The Great Depression Ahead: How to Prosper in the Crash Following the Greatest Boom in History
By Harry S. Dent
Harry Dent was born in 1950 so he's a couple of years younger than my age. He was born in Berkeley but received his B.A. from the University of South Carolina and later an M.B.A. from Harvard Business School.
He wrote his first book in 1969. It was titled "Our Power to Predict." And predicting is pretty much what he's been doing since with 6 more books, consulting, speaking, newsletters, and what not.
Predicting the future is fraught with problems as most of us have also experienced first hand. Predicting future economic trends is certainly no less susceptible. And several of my readers will remember that my political predicting success rate is as low as it is possible to achieve - or not achieve that is.
Iin 1998 Dent wrote this book called "The Roaring 2000s" and in 1999 another called "The Roaring 2000s Investor." You know like "the roaring 20's." He predicted a DOW of 32,000 back then and later revised that to 16,000. Well the DOW managed to get to 14,000 finally.
So because of that prediction and because now he's predicting a major deflationary depression, Mr. Dent is not very popular with stock broker and investment adviser type folks. Nor is he popular with folks who depend on the investment community. That's a pretty big population.
Dent's most basic underlying principle is that economies are comprised of people spending money and the most important facts about those people are: 1) how many of them there are; 2) how old they are; 3) what they buy; and, 4) where they live.
By way of example he writes that the age when adults buy the most potato chips is 42. He further analyzes this by stating that the average age of marriage is 26 and the average age of having the first child is 28 and 14 years later that child is at the peak food consumption age. And that coincides (but not coincidentally) with the peak in buying potato chips.
Since it is possible to predict some of these macro patterns of human behavior he concludes that it is therefore possible to predict economic consequences of that behavior.
In addition to this he believes he has discovered several great cyclical patterns over long periods of time and associated with large groups of humans. He believes there is a civilization cycle and a technological cycle and a geopolitical cycle and a few others.
What I find interesting is that he was able to predict the occurrence of a technological boom that roughly coincided with the Internet boom. He did that without knowing or even trying to predict what would drive the boom. Or in other words he had no idea bout the Internet. He just predicted there would be some kind of new or improved technology that would drive economic production.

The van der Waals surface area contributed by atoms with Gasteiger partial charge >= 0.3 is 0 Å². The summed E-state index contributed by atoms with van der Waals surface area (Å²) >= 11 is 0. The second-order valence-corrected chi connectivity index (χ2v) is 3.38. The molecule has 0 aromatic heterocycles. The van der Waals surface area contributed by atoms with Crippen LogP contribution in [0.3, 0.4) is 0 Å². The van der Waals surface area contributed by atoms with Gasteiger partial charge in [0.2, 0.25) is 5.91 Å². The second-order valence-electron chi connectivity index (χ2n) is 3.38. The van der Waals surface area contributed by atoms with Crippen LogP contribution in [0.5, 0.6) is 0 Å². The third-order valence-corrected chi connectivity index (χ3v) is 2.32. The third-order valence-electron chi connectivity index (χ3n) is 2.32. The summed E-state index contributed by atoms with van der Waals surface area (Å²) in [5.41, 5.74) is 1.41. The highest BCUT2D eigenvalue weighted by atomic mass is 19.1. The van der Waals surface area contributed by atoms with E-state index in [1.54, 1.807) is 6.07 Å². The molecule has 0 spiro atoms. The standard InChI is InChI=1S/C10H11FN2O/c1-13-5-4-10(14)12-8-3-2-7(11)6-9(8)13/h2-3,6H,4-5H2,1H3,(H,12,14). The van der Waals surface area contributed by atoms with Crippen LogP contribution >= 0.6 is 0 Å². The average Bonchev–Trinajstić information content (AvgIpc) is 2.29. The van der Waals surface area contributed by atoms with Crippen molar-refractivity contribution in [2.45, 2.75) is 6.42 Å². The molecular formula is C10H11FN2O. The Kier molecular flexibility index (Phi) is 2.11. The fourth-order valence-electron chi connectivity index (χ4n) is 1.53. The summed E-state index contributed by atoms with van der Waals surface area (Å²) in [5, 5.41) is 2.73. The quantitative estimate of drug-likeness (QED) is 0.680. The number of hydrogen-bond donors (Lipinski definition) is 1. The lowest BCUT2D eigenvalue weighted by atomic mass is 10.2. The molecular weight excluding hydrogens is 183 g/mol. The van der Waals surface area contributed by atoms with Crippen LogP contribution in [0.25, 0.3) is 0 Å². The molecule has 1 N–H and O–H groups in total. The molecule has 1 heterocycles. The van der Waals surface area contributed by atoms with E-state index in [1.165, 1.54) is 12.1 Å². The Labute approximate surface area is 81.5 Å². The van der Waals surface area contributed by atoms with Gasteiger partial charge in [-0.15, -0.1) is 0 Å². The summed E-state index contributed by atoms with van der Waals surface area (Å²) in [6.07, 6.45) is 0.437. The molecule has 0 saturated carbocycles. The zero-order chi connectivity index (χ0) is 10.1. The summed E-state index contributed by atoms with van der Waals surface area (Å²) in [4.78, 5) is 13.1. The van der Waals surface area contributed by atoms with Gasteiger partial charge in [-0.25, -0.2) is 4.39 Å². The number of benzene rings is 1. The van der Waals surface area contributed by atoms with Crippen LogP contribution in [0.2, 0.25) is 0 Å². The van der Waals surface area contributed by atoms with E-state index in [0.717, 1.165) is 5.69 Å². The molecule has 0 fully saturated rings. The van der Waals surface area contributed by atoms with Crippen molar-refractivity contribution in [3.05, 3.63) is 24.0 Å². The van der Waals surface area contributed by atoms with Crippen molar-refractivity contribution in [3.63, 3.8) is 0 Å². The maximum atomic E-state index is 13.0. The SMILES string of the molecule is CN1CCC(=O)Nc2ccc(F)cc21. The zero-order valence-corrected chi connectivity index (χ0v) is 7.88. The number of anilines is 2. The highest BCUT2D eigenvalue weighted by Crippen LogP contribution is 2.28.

That's a pretty amazing idea to me when I stop and think about it. So I can sit here in Starbucks and think that in the next 20 or 30 or 50 or whatever years there is going to occur another technological boom. I don't know what it is going to be but it is going to drive human productivity.
I think I've always had a kind of nebulous idea about something like this happening. But what is different and new is the idea that this is actually cyclical and predictable.
Do I believe that? I don't know. At first I dismissed it entirely. But the more I think about it and the more I read Dent's thoughts about it the more I am willing to consider the idea.
On the other hand sometimes coincidences are just coincidences, too.
Mr. Dent makes it sound like he was very accurate in predicting recent events. That's recent in the past 20 years or so. His critics make it seem he was not accurate at all. My conclusion is that Mr. Dent makes his own case seem better. But would we expect anything else from someone who makes his living on predicting? On the other hand his critics hardly are objective and have their own problems with the advice they've handed out.
Let's face facts. Everyone who is in the financial business is making some kind of prediction. That's even if it is the idea that one should invest in good companies for the very long haul as Mr. Buffett. And he's 78.
I think Dent raises very good points about the changing demographics in the United States, i.e., the changing age of that potato chip buyer. I further think he is probably correct about certain things he predicts even though he may miss some numbers and some dates.
If you can predict numbers, dates, and events then you are a prophet. He doesn't pretend to be a prophet either.
I'm going to write more about Dent over the next few days.